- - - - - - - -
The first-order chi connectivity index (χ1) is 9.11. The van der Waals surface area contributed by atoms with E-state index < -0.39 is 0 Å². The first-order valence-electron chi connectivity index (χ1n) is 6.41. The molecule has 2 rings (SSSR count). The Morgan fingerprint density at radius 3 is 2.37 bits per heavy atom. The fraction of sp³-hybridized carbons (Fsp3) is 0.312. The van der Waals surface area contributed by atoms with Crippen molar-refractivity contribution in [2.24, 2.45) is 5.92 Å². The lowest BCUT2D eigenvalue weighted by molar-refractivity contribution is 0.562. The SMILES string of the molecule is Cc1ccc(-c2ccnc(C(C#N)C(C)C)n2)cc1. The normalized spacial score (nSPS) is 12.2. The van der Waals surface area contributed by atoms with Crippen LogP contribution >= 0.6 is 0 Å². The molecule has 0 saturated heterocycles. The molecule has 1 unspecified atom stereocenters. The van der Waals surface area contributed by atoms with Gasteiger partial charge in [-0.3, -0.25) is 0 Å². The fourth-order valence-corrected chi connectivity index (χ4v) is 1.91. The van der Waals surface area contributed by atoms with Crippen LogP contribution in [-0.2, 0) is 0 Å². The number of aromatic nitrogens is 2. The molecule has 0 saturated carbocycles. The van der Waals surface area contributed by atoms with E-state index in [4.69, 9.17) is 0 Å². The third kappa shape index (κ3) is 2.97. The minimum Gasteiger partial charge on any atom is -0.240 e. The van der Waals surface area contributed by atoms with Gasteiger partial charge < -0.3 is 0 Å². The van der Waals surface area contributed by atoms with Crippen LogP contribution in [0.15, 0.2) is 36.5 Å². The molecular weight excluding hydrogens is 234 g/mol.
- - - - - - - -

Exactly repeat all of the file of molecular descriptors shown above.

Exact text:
The first-order chi connectivity index (χ1) is 9.11. The van der Waals surface area contributed by atoms with E-state index < -0.39 is 0 Å². The first-order valence-electron chi connectivity index (χ1n) is 6.41. The molecule has 2 rings (SSSR count). The Morgan fingerprint density at radius 3 is 2.37 bits per heavy atom. The fraction of sp³-hybridized carbons (Fsp3) is 0.312. The van der Waals surface area contributed by atoms with Crippen molar-refractivity contribution in [2.24, 2.45) is 5.92 Å². The lowest BCUT2D eigenvalue weighted by molar-refractivity contribution is 0.562. The SMILES string of the molecule is Cc1ccc(-c2ccnc(C(C#N)C(C)C)n2)cc1. The normalized spacial score (nSPS) is 12.2. The van der Waals surface area contributed by atoms with Crippen LogP contribution >= 0.6 is 0 Å². The molecule has 0 saturated heterocycles. The molecule has 1 unspecified atom stereocenters. The van der Waals surface area contributed by atoms with Gasteiger partial charge in [-0.3, -0.25) is 0 Å². The fourth-order valence-corrected chi connectivity index (χ4v) is 1.91. The van der Waals surface area contributed by atoms with Crippen LogP contribution in [-0.2, 0) is 0 Å². The number of aromatic nitrogens is 2. The molecule has 0 saturated carbocycles. The van der Waals surface area contributed by atoms with E-state index in [4.69, 9.17) is 0 Å². The third kappa shape index (κ3) is 2.97. The minimum Gasteiger partial charge on any atom is -0.240 e. The van der Waals surface area contributed by atoms with Gasteiger partial charge < -0.3 is 0 Å². The van der Waals surface area contributed by atoms with Crippen LogP contribution in [0.15, 0.2) is 36.5 Å². The molecular weight excluding hydrogens is 234 g/mol.